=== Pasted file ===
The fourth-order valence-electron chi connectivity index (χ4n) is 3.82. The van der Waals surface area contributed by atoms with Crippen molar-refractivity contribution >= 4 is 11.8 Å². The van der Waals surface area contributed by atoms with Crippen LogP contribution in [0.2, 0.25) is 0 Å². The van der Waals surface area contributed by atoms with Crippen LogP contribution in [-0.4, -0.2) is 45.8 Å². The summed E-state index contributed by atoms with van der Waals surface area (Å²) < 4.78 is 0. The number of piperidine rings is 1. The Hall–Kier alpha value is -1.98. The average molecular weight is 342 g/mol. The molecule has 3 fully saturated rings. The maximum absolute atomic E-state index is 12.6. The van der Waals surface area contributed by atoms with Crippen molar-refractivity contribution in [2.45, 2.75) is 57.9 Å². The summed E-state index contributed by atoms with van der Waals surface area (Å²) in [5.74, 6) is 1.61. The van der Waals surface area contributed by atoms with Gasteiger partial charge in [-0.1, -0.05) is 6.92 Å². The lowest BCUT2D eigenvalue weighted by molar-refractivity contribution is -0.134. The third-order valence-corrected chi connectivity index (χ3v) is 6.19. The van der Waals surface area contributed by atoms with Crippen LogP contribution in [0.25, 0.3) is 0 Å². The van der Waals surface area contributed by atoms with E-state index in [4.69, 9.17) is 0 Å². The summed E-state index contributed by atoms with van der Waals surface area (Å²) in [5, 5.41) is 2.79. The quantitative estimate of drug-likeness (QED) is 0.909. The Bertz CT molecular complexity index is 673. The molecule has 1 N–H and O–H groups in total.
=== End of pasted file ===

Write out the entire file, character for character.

The fourth-order valence-electron chi connectivity index (χ4n) is 3.82. The van der Waals surface area contributed by atoms with Crippen molar-refractivity contribution >= 4 is 11.8 Å². The van der Waals surface area contributed by atoms with Crippen LogP contribution in [0.2, 0.25) is 0 Å². The van der Waals surface area contributed by atoms with Crippen LogP contribution in [-0.4, -0.2) is 45.8 Å². The summed E-state index contributed by atoms with van der Waals surface area (Å²) < 4.78 is 0. The number of piperidine rings is 1. The Hall–Kier alpha value is -1.98. The average molecular weight is 342 g/mol. The molecule has 3 fully saturated rings. The maximum absolute atomic E-state index is 12.6. The van der Waals surface area contributed by atoms with Crippen molar-refractivity contribution in [2.45, 2.75) is 57.9 Å². The summed E-state index contributed by atoms with van der Waals surface area (Å²) in [5.74, 6) is 1.61. The van der Waals surface area contributed by atoms with Gasteiger partial charge in [-0.1, -0.05) is 6.92 Å². The lowest BCUT2D eigenvalue weighted by molar-refractivity contribution is -0.134. The third-order valence-corrected chi connectivity index (χ3v) is 6.19. The van der Waals surface area contributed by atoms with Crippen LogP contribution in [0.25, 0.3) is 0 Å². The van der Waals surface area contributed by atoms with E-state index in [4.69, 9.17) is 0 Å². The summed E-state index contributed by atoms with van der Waals surface area (Å²) in [5, 5.41) is 2.79. The quantitative estimate of drug-likeness (QED) is 0.909. The Bertz CT molecular complexity index is 673. The molecule has 1 N–H and O–H groups in total.